In the latest of a string of victories for the plaintiffs in the Video Privacy Protection Act (VPPA) class action litigation against Hulu, LLC, the U.S. District Court for the Northern District of California ruled that Hulu’s sharing of certain customer information with Facebook, Inc. may have violated the VPPA, even though Hulu did not disclose the actual names of its customers. The ruling leaves Hulu potentially liable for the disclosures under the VPPA and opens the door to similar claims against other providers of online content.
The decision by U.S. Magistrate Judge Laurel Beeler addressed Hulu’s argument on summary judgment that it could not have violated the VPPA because Hulu “disclosed only anonymous user IDs and never linked the user IDs to identifying data such as a person’s name or address.” The court rejected Hulu’s argument, stating that “[Hulu’s] position paints too bright a line.” Noting that the purpose of the VPPA was to prevent the disclosure of information “that identifies a specific person and ties that person to particular videos that the person watched” the court held that liability turned on whether the Hulu’s disclosures were “merely an anonymized ID” or “whether they are closer to linking identified persons to the videos they watched.”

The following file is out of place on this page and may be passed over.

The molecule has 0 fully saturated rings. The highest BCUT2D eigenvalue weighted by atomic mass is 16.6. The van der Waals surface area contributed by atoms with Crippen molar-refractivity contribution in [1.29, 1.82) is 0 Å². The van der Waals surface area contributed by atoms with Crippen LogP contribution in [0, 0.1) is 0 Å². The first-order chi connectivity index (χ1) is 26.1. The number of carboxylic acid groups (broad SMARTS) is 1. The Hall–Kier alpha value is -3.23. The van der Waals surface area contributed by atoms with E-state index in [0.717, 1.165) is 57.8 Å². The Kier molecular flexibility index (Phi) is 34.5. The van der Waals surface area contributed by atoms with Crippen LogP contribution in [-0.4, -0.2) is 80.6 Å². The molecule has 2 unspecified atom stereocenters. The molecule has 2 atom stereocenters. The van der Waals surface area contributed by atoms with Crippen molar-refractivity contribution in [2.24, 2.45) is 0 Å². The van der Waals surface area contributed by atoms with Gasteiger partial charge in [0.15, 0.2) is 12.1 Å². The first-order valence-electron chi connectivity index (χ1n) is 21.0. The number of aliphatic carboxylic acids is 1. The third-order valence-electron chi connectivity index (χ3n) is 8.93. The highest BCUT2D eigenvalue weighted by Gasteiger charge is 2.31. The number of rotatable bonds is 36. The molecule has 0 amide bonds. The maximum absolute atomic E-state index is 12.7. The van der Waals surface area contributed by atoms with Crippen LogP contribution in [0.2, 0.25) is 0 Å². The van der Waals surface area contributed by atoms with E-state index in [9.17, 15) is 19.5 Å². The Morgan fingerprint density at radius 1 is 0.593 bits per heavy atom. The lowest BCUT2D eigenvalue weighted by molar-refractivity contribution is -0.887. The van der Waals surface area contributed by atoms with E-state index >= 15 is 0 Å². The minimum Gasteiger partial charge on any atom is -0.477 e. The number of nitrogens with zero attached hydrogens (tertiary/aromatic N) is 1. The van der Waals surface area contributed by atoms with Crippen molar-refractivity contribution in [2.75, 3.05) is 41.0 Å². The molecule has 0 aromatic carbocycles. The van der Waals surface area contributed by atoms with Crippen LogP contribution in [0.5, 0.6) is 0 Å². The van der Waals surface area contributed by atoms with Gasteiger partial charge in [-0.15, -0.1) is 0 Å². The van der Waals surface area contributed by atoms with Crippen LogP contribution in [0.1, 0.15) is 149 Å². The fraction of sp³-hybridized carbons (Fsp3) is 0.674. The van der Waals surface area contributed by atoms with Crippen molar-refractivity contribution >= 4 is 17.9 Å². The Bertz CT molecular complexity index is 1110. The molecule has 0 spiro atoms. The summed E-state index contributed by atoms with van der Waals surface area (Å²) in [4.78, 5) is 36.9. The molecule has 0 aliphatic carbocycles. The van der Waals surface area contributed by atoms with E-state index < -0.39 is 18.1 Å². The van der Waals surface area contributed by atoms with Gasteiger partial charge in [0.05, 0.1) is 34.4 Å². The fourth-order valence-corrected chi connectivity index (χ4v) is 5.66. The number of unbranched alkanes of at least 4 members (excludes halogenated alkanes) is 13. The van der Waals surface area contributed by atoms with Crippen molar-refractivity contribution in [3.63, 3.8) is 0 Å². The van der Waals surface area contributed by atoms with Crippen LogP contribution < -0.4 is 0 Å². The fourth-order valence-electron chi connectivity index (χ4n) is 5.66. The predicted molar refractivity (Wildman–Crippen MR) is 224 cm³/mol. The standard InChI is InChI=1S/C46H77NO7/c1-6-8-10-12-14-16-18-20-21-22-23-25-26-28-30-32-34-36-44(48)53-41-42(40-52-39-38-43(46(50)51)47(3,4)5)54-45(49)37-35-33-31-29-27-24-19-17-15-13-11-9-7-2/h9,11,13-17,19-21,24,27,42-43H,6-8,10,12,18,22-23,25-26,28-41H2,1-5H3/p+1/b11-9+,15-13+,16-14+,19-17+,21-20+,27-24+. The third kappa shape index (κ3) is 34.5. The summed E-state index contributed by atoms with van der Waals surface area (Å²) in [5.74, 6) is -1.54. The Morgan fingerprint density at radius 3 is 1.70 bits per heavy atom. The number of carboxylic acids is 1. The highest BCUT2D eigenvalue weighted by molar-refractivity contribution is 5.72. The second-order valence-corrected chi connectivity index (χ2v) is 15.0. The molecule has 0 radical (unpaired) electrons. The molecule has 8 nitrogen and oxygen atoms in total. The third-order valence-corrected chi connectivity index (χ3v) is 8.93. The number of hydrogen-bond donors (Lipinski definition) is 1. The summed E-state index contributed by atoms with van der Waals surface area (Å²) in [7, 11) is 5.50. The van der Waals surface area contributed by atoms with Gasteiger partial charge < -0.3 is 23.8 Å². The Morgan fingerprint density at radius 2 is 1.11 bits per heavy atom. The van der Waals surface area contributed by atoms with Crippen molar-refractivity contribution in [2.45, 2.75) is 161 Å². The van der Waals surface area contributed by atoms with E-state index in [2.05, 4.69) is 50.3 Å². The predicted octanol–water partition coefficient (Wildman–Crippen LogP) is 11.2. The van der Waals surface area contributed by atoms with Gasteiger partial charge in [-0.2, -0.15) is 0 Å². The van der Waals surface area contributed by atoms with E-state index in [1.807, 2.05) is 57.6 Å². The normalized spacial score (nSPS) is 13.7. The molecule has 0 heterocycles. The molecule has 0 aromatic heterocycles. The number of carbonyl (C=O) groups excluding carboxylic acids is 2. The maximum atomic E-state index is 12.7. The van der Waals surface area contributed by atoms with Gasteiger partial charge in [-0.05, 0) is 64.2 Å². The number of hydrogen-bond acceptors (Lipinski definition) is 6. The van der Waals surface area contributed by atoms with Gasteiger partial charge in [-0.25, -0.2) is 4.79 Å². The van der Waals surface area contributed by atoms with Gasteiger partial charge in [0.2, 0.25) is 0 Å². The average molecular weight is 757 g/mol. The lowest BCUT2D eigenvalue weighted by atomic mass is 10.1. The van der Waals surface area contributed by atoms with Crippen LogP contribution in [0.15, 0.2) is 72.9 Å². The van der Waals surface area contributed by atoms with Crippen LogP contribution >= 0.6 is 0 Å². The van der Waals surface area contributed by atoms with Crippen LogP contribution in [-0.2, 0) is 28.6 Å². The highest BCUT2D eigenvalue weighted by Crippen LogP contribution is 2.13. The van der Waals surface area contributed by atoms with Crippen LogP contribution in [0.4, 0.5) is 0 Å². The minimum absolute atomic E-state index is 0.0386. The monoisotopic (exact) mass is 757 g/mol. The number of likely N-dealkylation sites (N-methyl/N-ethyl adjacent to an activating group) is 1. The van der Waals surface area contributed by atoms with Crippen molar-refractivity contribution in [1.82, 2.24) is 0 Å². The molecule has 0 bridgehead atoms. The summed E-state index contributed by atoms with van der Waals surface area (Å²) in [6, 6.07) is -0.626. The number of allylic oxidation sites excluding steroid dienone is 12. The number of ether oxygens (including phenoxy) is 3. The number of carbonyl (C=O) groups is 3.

Under this principle, the court held that Hulu’s disclosures to comScore, a metrics company that Hulu employed to analyze its viewership for programming and advertising purposes, did not violate the VPPA. According to the court, Hulu’s disclosure to comScore included anonymized user IDs and other information that could theoretically be used to identify the particular individuals and their viewing choices. But the plaintiffs had no evidence that comScore had actually used the information in that way. As the evidence did not “suggest any linking of a specific, identified person and his video habits” the court held that the disclosures to comScore did not support a claim under the VPPA.
But the court held that Hulu’s disclosure to Facebook had potentially violated the VPPA. Hulu’s disclosures to Facebook included certain cookies that Hulu sent to Facebook that allowed Hulu to load a Facebook “Like” button on users’ web browsers. The court held that the cookies that Hulu sent to Facebook to accomplish this task “together reveal information about what the Hulu user watched and who the Hulu user is on Facebook.” The court noted that this disclosure was “not merely the transmission of a unique, anonymous ID”; rather it was “information that identifies the Hulu user’s actual identity on Facebook” as well as the video that the Facebook user was watching. Thus, the court held, Hulu’s disclosures to Facebook potentially violated the VPPA.
The Court’s ruling that disclosure of seemingly anonymous IDs can potentially lead to liability under the VPPA should cause companies that are potentially covered by the law to reexamine the ways in which they provide data to third parties. Such companies should carefully consider not only what information is disclosed but also how the recipients of that data can reasonably be expected to use the information. Additionally, any company that may be subject to the VPPA should consider taking advantage of 2013 amendments to the law, which significantly expand companies’ ability to avoid liability by obtaining advanced consent for otherwise prohibited disclosures.